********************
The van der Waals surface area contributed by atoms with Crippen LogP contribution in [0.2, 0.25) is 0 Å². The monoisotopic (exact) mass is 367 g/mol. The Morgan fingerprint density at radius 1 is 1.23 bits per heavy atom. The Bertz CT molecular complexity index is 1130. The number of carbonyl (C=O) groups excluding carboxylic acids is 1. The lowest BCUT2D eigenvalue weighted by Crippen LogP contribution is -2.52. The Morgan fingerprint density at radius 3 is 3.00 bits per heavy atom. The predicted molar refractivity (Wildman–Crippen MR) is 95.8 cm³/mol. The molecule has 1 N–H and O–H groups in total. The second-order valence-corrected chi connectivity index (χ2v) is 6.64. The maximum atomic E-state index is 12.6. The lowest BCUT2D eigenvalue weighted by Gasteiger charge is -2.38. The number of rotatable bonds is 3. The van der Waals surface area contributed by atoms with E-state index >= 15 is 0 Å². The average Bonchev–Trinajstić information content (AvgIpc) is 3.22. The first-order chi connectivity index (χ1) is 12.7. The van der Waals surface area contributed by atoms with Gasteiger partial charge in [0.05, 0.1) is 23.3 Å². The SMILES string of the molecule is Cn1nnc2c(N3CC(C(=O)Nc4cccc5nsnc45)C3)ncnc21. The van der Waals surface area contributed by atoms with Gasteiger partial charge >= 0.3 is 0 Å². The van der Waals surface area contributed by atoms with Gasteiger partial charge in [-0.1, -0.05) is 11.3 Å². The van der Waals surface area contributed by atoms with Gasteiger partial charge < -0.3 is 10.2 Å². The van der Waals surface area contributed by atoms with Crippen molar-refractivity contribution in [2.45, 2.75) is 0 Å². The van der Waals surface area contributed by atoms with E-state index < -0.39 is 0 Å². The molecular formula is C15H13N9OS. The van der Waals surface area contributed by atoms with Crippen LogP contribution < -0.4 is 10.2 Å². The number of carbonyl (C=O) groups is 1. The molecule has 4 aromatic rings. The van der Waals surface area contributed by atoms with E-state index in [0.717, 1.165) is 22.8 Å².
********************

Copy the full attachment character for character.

The van der Waals surface area contributed by atoms with Crippen LogP contribution in [0.2, 0.25) is 0 Å². The monoisotopic (exact) mass is 367 g/mol. The Morgan fingerprint density at radius 1 is 1.23 bits per heavy atom. The Bertz CT molecular complexity index is 1130. The number of carbonyl (C=O) groups excluding carboxylic acids is 1. The lowest BCUT2D eigenvalue weighted by Crippen LogP contribution is -2.52. The Morgan fingerprint density at radius 3 is 3.00 bits per heavy atom. The predicted molar refractivity (Wildman–Crippen MR) is 95.8 cm³/mol. The molecule has 1 N–H and O–H groups in total. The second-order valence-corrected chi connectivity index (χ2v) is 6.64. The maximum atomic E-state index is 12.6. The lowest BCUT2D eigenvalue weighted by Gasteiger charge is -2.38. The number of rotatable bonds is 3. The van der Waals surface area contributed by atoms with E-state index >= 15 is 0 Å². The average Bonchev–Trinajstić information content (AvgIpc) is 3.22. The first-order chi connectivity index (χ1) is 12.7. The van der Waals surface area contributed by atoms with Gasteiger partial charge in [0.05, 0.1) is 23.3 Å². The SMILES string of the molecule is Cn1nnc2c(N3CC(C(=O)Nc4cccc5nsnc45)C3)ncnc21. The van der Waals surface area contributed by atoms with Gasteiger partial charge >= 0.3 is 0 Å². The van der Waals surface area contributed by atoms with Gasteiger partial charge in [-0.1, -0.05) is 11.3 Å². The van der Waals surface area contributed by atoms with Gasteiger partial charge < -0.3 is 10.2 Å². The van der Waals surface area contributed by atoms with Crippen molar-refractivity contribution in [2.45, 2.75) is 0 Å². The van der Waals surface area contributed by atoms with E-state index < -0.39 is 0 Å². The molecular formula is C15H13N9OS. The van der Waals surface area contributed by atoms with Crippen LogP contribution < -0.4 is 10.2 Å². The number of carbonyl (C=O) groups is 1. The molecule has 4 aromatic rings. The van der Waals surface area contributed by atoms with E-state index in [0.717, 1.165) is 22.8 Å².